By his own admission, he crossed the finish line in the lead after “going all the way” on his own. A year after his victory in the Transat Jacques-Vabre linking Le Havre to Fort-de-France, Thomas Ruyant has gone up a notch by winning the Route du rhum (Saint-Malo-Pointe-à-Pitre) category on Monday. monohull with its faithful sailboat Imoca LinkedOut. The Northerner, who lives in Brittany, completed the race in 11 days, 17 hours and 26 minutes of racing, beating at the same time François Gabart’s record dating from 2014. Interview.

How do you feel the day after this grueling finish?

I still feel a little on the water, under the influence of emotion, the adrenaline does not go down easily! Between the solicitations and the party, I barely had time to sleep. But it doesn’t matter, I’m so happy! These are magical moments, we don’t really want it to end.

This Route du rhum 2022 was particularly hotly contested and supported…

From the start, there was a pretty crazy intensity and, over the last three days, the level has risen even further. When I caught up with Charlie [Dalin], I understood that he would not let go. The commitment was total. I had never experienced such a struggle. We each went to great lengths in our resources to come out on top. Physically, I’m burnt out.

“We can easily reach 10 days for this crossing”

Tell us about this fatigue precisely. You say you haven’t slept for more than 36 hours…

It was extremely hard. I was lucky not to feel any pain during the race, just after cutting the line, when the pressure suddenly dropped, I had to lie down. I was paralyzed, I hurt all over! Over the last hours of the race, it was absolutely necessary to hold on, I knew that the lap of Guadeloupe was tricky. But I found myself falling asleep standing up, almost falling into my cockpit.

Winning the Transat Jacques-Vabre is great, but the Route du rhum is a monument. What does it do ?

It’s pretty crazy… This race is like our own Olympic Games, every four years, like the Vendée Globe. All my victories have something special, they are part of my story. But it’s true that the Route du rhum has a real place in French sport. There was, in addition, an incredible line-up this year, a lot of recent boats, unheard of.

Thomas Ruyant in Pointe-à-Pitre as winner on November 21, 2022.
Thomas Ruyant in Pointe-à-Pitre as the winner on November 21, 2022. – P.Bouras/TR Racing

Is breaking the speed record important or anecdotal?

The main thing was to arrive in front of the others. But this record means that the boats have made progress, that the sailors are putting in a lot of commitment, that the weather conditions were good too. I think we can go even faster. One can easily reach 10 days for this crossing. So the record will fall again, that’s for sure.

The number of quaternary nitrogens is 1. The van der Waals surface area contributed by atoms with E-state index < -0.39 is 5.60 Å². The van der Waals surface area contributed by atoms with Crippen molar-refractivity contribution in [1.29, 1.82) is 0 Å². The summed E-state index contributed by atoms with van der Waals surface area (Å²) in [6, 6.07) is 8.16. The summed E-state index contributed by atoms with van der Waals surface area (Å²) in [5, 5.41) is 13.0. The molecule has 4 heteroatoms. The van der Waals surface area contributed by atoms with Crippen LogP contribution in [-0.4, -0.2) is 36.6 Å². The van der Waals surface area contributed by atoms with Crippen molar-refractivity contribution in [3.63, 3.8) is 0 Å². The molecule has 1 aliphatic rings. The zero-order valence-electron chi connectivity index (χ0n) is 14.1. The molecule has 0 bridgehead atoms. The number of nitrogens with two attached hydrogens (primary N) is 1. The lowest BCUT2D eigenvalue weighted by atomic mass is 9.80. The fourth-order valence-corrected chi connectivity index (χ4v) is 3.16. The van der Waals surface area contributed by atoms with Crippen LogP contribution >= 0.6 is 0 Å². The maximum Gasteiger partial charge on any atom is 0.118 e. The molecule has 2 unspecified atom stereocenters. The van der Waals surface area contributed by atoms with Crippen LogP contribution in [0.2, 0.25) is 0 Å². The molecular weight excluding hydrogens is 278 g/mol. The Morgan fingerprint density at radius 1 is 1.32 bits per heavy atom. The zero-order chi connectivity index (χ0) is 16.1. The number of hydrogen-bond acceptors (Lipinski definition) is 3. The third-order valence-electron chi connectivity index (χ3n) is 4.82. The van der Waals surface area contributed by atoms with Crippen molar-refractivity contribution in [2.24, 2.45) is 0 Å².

You have just completed the Atlantic double (Vabre-Rhum). Do you realize?

It remains exceptional in a career. I measure performance. But it was the collective objective, we work for it all year round. The sailors are the visible side but there is a whole team behind. My greatest pride is to see them all happy at the finish. We took a long time to make the boat reliable, we had some problems. Today we have mastered it, I was able to sail with my feet to the metal in complete confidence. It’s nice.

“The Vendée Globe? Clearly my big goal”

This Imoca sailboat LinkedOutit was his last race, as planned?

Yes. It’s the one with which I completed my first world tour, with which I wrote beautiful chapters. There is bound to be a little twinge in the heart. But there’s a new ship coming. Part of the team is already in Lorient preparing it. We will probably launch it at the end of February. I look forward. It’s a beautiful machine that we designed together, we hope very efficient.

What is Thomas Ruyant’s program now?

I stay in Guadeloupe for a week. I will try to rest, to surf a little. Then I’ll go home to my children, take a little vacation with them because they haven’t seen me much lately. And then, after, we will quickly be in the new season. The next race should be in August the Rolex Fastnet race. Then Transat Jacques Vabre 2023 which I will approach, this time, with a new machine. I will be in full focus.

And the Vendée Globe 2024?

That remains my next big goal, clearly. The new boat was designed for him. It won’t be faster than today, but easier to take around the world. We want to get a big result. Favorite tag? I take it with pleasure, it suits me.

A passage in multihulls one day, as several skippers have already done, is it a project?

I’m not much of the school of multihulls. I find that the Imoca class it is the queen class. It is the one where there is the most adversity, with historical trials. In addition, mono go as fast as multi now. So, no, it’s not on the program for me.

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